The Catcher in the Rye by J.D. Salinger. The average teen today will tell you he doesn’t “get” this book, but then in discussion come to the conclusion that Holden Caulfield is, in fact, an average teen (of his time). Holden’s story gets a bad rap, because it’s a great one—and ultimately, I think we can all identify with him.

The Turn of the Screw by Henry James. When I first read this book in college, I knew that I had to teach it: amidst the ambiguity of a governess who might or might not be crazy, two children who may or may not be definitively evil, and ghosts of servants who may or may not be real, a delightfully haunting Victorian tale emerges. Unfortunately, I just can’t get students to agree.

The Alchemist by Paulo Coelho. My senior English students were supposed to have this fairy tale/myth/legend/fable about Santiago, the shepherd boy, in search of his Personal Legend finished by yesterday. But most of them still aren’t done with it. I don’t get it, I really don’t. If I were six months from graduating and adulting was staring me in the face, I’d be cramming other people’s wisdom and advice as fast as I could. Or maybe I wouldn’t, now that I think about it. This book didn’t mean anything to me until I read it five years ago for the first time–because I wondered if I had found my Personal Legend. Sigh. The nature of youth and aging, right? Read this book if you haven’t, then get a hold of me.

KiCam’s Q & A with Yours Truly, Who’s Almost an Author!

What prompted you to write your memoir and share your very personal experiences with readers?

I had to understand what happened to me: Who had I been, and who did I become? I knew I was different. I knew something life-changing had happened to me, and I needed to understand how it had affected me so deeply. Sharing the experiences is education at its basic level—teaching and learning from each other. It’s so ingrained in me that I don’t know how not to share.

How did reliving your most painful experiences—a divorce, a heart attack, a near-fatal car crash—affect you? Did it feel therapeutic, or was it harder than you anticipated?

I’ve been working on this for more than six years, to tell the truth. When I first started writing, it was only about the accident. Before I knew it, the story of my divorce and heart attack was bubbling out of me without control. Within months, I realized that even though I’d chosen to get divorced, the heart attack and accident just happened to me; my first reaction was that karma was paying me back. Guilt made me wonder if I’d deserved all of what happened, and ultimately, that’s when I started asking the bigger questions of myself through writing that most definitely—as the book explains—became my therapy. I cried a lot and processed a lot. And thank goodness, because it worked. (But I’ve always believed in writing as a cathartic, insightful experience, says this veteran English teacher.)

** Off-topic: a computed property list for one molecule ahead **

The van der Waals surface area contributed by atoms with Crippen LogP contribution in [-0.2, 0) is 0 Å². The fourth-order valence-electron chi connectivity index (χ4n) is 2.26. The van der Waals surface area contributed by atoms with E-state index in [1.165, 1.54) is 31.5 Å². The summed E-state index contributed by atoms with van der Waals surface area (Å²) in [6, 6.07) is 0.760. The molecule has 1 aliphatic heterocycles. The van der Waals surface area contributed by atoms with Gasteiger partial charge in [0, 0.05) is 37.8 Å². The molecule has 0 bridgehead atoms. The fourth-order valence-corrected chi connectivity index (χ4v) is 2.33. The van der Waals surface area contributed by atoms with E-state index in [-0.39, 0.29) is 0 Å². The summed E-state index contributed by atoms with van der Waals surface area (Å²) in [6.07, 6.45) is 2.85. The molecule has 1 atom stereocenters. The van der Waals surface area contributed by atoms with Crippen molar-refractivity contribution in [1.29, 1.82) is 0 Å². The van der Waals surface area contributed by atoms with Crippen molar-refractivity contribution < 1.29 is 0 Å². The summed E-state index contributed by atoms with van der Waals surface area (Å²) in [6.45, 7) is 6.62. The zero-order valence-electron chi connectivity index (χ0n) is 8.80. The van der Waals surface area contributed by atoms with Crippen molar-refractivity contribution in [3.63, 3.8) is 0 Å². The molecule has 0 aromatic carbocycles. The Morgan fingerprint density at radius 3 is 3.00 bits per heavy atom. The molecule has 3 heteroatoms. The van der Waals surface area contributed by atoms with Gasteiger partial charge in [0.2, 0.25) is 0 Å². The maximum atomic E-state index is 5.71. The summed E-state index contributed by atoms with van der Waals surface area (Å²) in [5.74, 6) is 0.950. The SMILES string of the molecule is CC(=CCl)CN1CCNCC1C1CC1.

Which writers and works inspired you to put your own story on paper? Who has influenced your writing style?

Darin Strauss’s Half a Life and Elizabeth Gilbert’s Eat, Pray, Love both inspired me. Strauss experienced a traumatic accident as well, and as a result, he dealt with his guilt through writing his memoir—I took strength from that. Early in Gilbert’s book, she briefly writes about the end of her marriage, and it has always stuck with me.

My younger sister is a humor writer, and she’s been influencing and guiding my writing for years, no matter whether I was working on an essay, a lesson plan, a presentation, or an application. I’m also a huge fan of Abigail Thomas’s writing style, which I studied during my MFA. She writes almost conversationally, and she experiments with voice and chronology (or lack of) brilliantly. Both Jill Christman’s (Darkroom) and Cheryl Strayed’s (Wild) writing also have influenced my style and not just their books—both women are prolific essay writers with unique, straightforward creative voices.

What makes a great memoir? What advice would you give to other aspiring authors who might be struggling to get started with a memoir?

A great memoir, no matter the writer’s experience, makes you feel as if you have been through it with her. Not only does the writer have a voice that’s relatable and realistic, her story has universal qualities that help you identify with it while making you feel something.

After hearing the same advice over and over again, from editors, writers, and publishers alike, I decided, “Hey, maybe, they all know something I don’t (duh, Aimee),” so here it is: Figure out the story you want to tell and why it needs to be told. Then get it all out in writing. Every bit of it. After you do that, then you look for patterns and similarities and gaps, or ways you could experiment or change the structure.

What has been the most fulfilling part of the writing and publishing process for you?

For me, it has been the challenge of the writing itself: telling my story the best way I can and finding just the right words to say what I want. That gives me a tremendous feeling of satisfaction. When I can read something I’ve written over and over again in a quest for perfection and feel proud, that’s fulfilling, too.

What’s the primary takeaway you hope readers get from Permanent Marker?

Ultimately, I think we’re all asking the same questions of ourselves—Why am I here? What is my purpose in life? How do I get through this struggle?—and memoir is the perfect genre to find possible answers in others’ experiences to help us answer our own.

/in  /by 

Aimee Ross was living a perfectly normal life raising three kids, married to her high school sweetheart, and teaching at her high school alma mater. Life was perfect—right until it wasn’t.

Unhappy in her marriage, Aimee asked for a divorce. Three days later, she suffered a heart attack at age forty-one. Five months after that, she survived a near-fatal car crash caused by an intoxicated driver.

Her physical recovery took months and left her body marked by scars. The emotional recovery, though, would take longer, as Aimee sought to forgive the man who almost killed her—and to forgive herself for tearing apart her family.

Permanent Marker takes readers on a journey of healing, proving that from darkness can come new light, new love, and a renewed purpose for life.